Moderator: How do you teach your children to resolve conflict? You two bring different ways of parenting into your marriage because you grew up differently.
Pastor Fan Xi: There is a lot of tension between my parents and us because they aren’t believers. I don’t meet their expectations in a lot of different ways. In addition, we experience a lot of conflicts since my parents’ lifestyle choices and our lifestyle choices affect each other.
For example, my parents realized they couldn’t schedule family events on Sundays when I started attending church, since I wouldn’t be able to join them. I always attended church, regardless of my parents’ complaints. They complained that our family wasn’t able to travel or go out together since we always needed to attend church. They finally accepted this change when they realized my wife and I were in complete agreement on the importance of attending church, and they couldn’t change either of our minds. My dad had originally asked my wife to stop attending church. However, she stood firmly by my side. Since my wife and I were on the same page, my parents didn’t have an opportunity to change our decision and accepted this schedule.
When we got married, my wife and I had a Christian ceremony. My parents attended our wedding and many of their Communist colleagues also attended. They were all shocked when they saw our marriage covenant. They had never seen such a solemn covenant formed between two people. My parents often hear about divorces or bad things which happen within their colleagues’ families and our relatives’ circles, so they were initially worried about my wife and me. In fact, they secretly asked me if my wife would be unfaithful, and I reassured them that she wouldn’t. Now my parents know us better, and don’t worry about our marriage. Although they recognize that we have struggles, they also understand we have a different kind of hope. Although we argue, we are ultimately bound together and inseparable. They feel a lot of reassurance. Nowadays, they even praise us in front of other people and tell them that a Christian marriage is truly different. I think our marriage has had a positive influence on them.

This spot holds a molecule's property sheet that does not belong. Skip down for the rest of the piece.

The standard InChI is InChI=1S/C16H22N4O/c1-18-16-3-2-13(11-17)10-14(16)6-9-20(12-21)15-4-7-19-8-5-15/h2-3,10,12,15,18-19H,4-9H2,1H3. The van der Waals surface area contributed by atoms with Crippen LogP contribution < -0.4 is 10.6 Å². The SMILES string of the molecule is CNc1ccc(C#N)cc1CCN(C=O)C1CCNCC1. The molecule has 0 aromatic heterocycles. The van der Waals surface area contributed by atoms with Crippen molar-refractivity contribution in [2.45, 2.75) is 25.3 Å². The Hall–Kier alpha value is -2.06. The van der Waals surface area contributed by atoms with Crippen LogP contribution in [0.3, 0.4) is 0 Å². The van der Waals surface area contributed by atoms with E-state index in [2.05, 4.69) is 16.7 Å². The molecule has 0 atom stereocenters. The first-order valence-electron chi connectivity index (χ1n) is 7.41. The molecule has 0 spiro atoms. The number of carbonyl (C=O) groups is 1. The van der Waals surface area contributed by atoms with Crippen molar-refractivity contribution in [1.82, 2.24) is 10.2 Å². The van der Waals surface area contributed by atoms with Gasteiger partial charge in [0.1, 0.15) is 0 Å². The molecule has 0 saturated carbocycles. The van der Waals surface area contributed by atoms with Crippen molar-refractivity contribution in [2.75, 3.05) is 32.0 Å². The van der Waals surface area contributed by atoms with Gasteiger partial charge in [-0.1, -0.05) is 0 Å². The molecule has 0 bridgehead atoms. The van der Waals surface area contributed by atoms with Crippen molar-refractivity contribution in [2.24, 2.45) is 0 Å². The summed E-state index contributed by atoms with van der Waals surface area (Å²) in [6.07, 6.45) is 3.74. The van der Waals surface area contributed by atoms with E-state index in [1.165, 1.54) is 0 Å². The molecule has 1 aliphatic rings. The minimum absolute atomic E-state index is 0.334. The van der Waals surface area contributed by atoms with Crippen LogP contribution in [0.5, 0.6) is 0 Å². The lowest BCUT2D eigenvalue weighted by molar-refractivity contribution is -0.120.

Pastor Yang Xu: My in-laws moved in with us when my wife was pregnant. A very important principle in our relationship is that my wife and I are one flesh. For us, this is a clear boundary.
My father-in-law is a very nice person, and makes a lot of sacrifices to help others. He lets us mind our own business. My wife and I also maintain a clear boundary with my in-laws, so we rarely experience difficulties. In all the time we’ve lived together, I don’t think we’ve had any significant problems.
We have a similar understanding with my children. Our two daughters know that mom and dad are in agreement, and we always stand together. When we parent, we intentionally try to be consistent. It helps that my wife has a strong personality, and no one tries to talk over her while she is speaking. In most situations, my wife and I have set clear boundaries with our parents and children, and are in agreement with each other.
All names are pseudonyms. Pastor Zeng Shu and his wife Li Yujing are in a large city in eastern China; Pastor Yang Xu and his family are in Beijing; and Pastor Fan Xi and his family live in Shanghai.
FOR PRAYER AND REFLECTION
Pray for young families who are living with their parents or in-laws while raising children. Pray that, if their extended families are not believers, they will be able to shine the light of Christ. Pray for patience, wisdom, and mutual grace as they strive to raise their children and honor their parents.